To illustrate our experience with two cases of neonatal life-threatening hyperkalemia during therapeutic hypothermia (TH) despite a normal acid-base status, urine output, and preserved renal function. Clinical cases are presented from Pediatric Intensive Care Unit (PICU) admission to the onset of the hyperkalemia, with related complications and after resolution. Similar cases were not retrieved from a critical review of pertinent literature. Severe hyperkalemia pathophysiology and risk factors have been debated. Two full-term adequate for weight female neonates were admitted to PICU because of perinatal asphyxia who underwent TH. Prenatal history was completely uneventful, nor hereditary genetic conditions were reported; moreover, long-term follow-up ruled out any metabolic or renal disease. Despite an accurate evaluation of previous clinical series and literature on TH and perinatal asphyxia, these hyperkalemic episodes remain unexplained. The hypoxic-ischemic insult may affect multiple organs, mainly central nervous system, heart, lung, and kidneys; acute muscle breakdown and consequent rising of myoglobin may also have a precipitating role in acute kidney failure (AKF) and hyperkalemia. Electrolyte imbalance is a possible finding as a consequence of combined cell injury and AKF. In contrast, an isolated severe hyperkalemia is exceedingly rare in nonoliguric neonates.

Piastra, M., Tempera, A., De Carolis, M. P., Pezza, L., Genovese, O., Benassi, C., Morena, T. C., Picconi, E., Zito, G., De Rosa, G., Conti, G., De Luca, D., Neonatal Life-Threatening Nonoliguric Hyperkalemia under Therapeutic Hypothermia, <<THERAPEUTIC HYPOTHERMIA AND TEMPERATURE MANAGEMENT>>, 2021; 11 (4): 238-241. [doi:10.1089/ther.2021.0009] [http://hdl.handle.net/10807/193481]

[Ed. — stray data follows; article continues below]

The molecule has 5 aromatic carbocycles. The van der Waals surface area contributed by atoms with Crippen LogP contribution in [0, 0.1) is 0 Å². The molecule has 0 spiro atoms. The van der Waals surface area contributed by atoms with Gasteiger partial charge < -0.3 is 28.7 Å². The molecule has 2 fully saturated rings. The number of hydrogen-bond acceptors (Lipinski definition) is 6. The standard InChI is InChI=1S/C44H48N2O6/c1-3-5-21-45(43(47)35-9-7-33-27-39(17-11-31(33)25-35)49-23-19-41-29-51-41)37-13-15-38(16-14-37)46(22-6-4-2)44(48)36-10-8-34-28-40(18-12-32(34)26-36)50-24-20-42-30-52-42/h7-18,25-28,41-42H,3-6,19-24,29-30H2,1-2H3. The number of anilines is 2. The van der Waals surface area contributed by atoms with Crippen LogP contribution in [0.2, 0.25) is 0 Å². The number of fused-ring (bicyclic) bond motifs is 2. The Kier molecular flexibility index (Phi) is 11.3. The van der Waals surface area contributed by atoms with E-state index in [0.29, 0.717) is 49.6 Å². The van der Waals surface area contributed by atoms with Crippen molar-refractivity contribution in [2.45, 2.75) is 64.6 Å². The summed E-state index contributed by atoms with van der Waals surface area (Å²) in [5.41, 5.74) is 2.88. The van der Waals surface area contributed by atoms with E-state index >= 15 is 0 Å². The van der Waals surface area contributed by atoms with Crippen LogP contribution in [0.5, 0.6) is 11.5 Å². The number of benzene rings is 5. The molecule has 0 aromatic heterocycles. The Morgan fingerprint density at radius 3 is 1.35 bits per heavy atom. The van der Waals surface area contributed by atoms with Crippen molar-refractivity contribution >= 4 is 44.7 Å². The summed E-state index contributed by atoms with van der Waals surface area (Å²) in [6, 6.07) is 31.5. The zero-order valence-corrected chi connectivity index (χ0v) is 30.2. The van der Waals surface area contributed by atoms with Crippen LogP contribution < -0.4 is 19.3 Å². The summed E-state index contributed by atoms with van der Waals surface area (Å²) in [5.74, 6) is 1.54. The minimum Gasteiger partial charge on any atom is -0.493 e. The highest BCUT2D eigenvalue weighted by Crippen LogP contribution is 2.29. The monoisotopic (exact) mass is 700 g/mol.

Neonatal Life-Threatening Nonoliguric Hyperkalemia under Therapeutic Hypothermia

De Carolis, M. P.;Pezza, L.;Genovese, O.;Morena, T. C.;Picconi, E.;Conti, G.
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2021

Abstract

To illustrate our experience with two cases of neonatal life-threatening hyperkalemia during therapeutic hypothermia (TH) despite a normal acid-base status, urine output, and preserved renal function. Clinical cases are presented from Pediatric Intensive Care Unit (PICU) admission to the onset of the hyperkalemia, with related complications and after resolution. Similar cases were not retrieved from a critical review of pertinent literature. Severe hyperkalemia pathophysiology and risk factors have been debated. Two full-term adequate for weight female neonates were admitted to PICU because of perinatal asphyxia who underwent TH. Prenatal history was completely uneventful, nor hereditary genetic conditions were reported; moreover, long-term follow-up ruled out any metabolic or renal disease. Despite an accurate evaluation of previous clinical series and literature on TH and perinatal asphyxia, these hyperkalemic episodes remain unexplained. The hypoxic-ischemic insult may affect multiple organs, mainly central nervous system, heart, lung, and kidneys; acute muscle breakdown and consequent rising of myoglobin may also have a precipitating role in acute kidney failure (AKF) and hyperkalemia. Electrolyte imbalance is a possible finding as a consequence of combined cell injury and AKF. In contrast, an isolated severe hyperkalemia is exceedingly rare in nonoliguric neonates.
Inglese
Piastra, M., Tempera, A., De Carolis, M. P., Pezza, L., Genovese, O., Benassi, C., Morena, T. C., Picconi, E., Zito, G., De Rosa, G., Conti, G., De Luca, D., Neonatal Life-Threatening Nonoliguric Hyperkalemia under Therapeutic Hypothermia, <<THERAPEUTIC HYPOTHERMIA AND TEMPERATURE MANAGEMENT>>, 2021; 11 (4): 238-241. [doi:10.1089/ther.2021.0009] [http://hdl.handle.net/10807/193481]
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Utilizza questo identificativo per citare o creare un link a questo documento: https://hdl.handle.net/10807/193481
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